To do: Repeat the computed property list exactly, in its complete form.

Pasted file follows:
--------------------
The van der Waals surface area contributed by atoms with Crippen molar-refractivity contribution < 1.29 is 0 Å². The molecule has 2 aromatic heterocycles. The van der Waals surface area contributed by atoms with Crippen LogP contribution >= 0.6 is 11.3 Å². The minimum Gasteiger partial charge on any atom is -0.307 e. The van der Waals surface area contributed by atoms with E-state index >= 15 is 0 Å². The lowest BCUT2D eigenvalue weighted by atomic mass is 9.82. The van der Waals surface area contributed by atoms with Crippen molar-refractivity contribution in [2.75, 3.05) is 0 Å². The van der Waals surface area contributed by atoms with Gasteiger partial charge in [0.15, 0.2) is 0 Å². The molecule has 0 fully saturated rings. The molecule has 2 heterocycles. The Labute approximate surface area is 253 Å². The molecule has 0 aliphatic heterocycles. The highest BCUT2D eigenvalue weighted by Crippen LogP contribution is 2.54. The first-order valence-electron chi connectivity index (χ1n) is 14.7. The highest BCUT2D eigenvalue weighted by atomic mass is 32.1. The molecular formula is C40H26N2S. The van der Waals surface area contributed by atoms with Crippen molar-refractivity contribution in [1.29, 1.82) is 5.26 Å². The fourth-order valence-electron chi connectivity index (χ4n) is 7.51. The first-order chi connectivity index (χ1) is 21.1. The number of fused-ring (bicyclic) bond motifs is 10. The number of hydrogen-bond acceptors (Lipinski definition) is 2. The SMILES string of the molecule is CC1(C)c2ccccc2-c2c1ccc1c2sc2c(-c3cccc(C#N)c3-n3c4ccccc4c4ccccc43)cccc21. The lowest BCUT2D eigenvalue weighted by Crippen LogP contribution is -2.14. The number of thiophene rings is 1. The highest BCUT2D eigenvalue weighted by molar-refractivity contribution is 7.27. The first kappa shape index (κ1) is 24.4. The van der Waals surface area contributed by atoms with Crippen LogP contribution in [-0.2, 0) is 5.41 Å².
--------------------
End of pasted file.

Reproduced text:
The van der Waals surface area contributed by atoms with Crippen molar-refractivity contribution < 1.29 is 0 Å². The molecule has 2 aromatic heterocycles. The van der Waals surface area contributed by atoms with Crippen LogP contribution >= 0.6 is 11.3 Å². The minimum Gasteiger partial charge on any atom is -0.307 e. The van der Waals surface area contributed by atoms with E-state index >= 15 is 0 Å². The lowest BCUT2D eigenvalue weighted by atomic mass is 9.82. The van der Waals surface area contributed by atoms with Crippen molar-refractivity contribution in [2.75, 3.05) is 0 Å². The van der Waals surface area contributed by atoms with Gasteiger partial charge in [0.15, 0.2) is 0 Å². The molecule has 0 fully saturated rings. The molecule has 2 heterocycles. The Labute approximate surface area is 253 Å². The molecule has 0 aliphatic heterocycles. The highest BCUT2D eigenvalue weighted by Crippen LogP contribution is 2.54. The first-order valence-electron chi connectivity index (χ1n) is 14.7. The highest BCUT2D eigenvalue weighted by atomic mass is 32.1. The molecular formula is C40H26N2S. The van der Waals surface area contributed by atoms with Crippen molar-refractivity contribution in [1.29, 1.82) is 5.26 Å². The fourth-order valence-electron chi connectivity index (χ4n) is 7.51. The first-order chi connectivity index (χ1) is 21.1. The number of fused-ring (bicyclic) bond motifs is 10. The number of hydrogen-bond acceptors (Lipinski definition) is 2. The SMILES string of the molecule is CC1(C)c2ccccc2-c2c1ccc1c2sc2c(-c3cccc(C#N)c3-n3c4ccccc4c4ccccc43)cccc21. The lowest BCUT2D eigenvalue weighted by Crippen LogP contribution is -2.14. The number of thiophene rings is 1. The highest BCUT2D eigenvalue weighted by molar-refractivity contribution is 7.27. The first kappa shape index (κ1) is 24.4. The van der Waals surface area contributed by atoms with Crippen LogP contribution in [-0.2, 0) is 5.41 Å².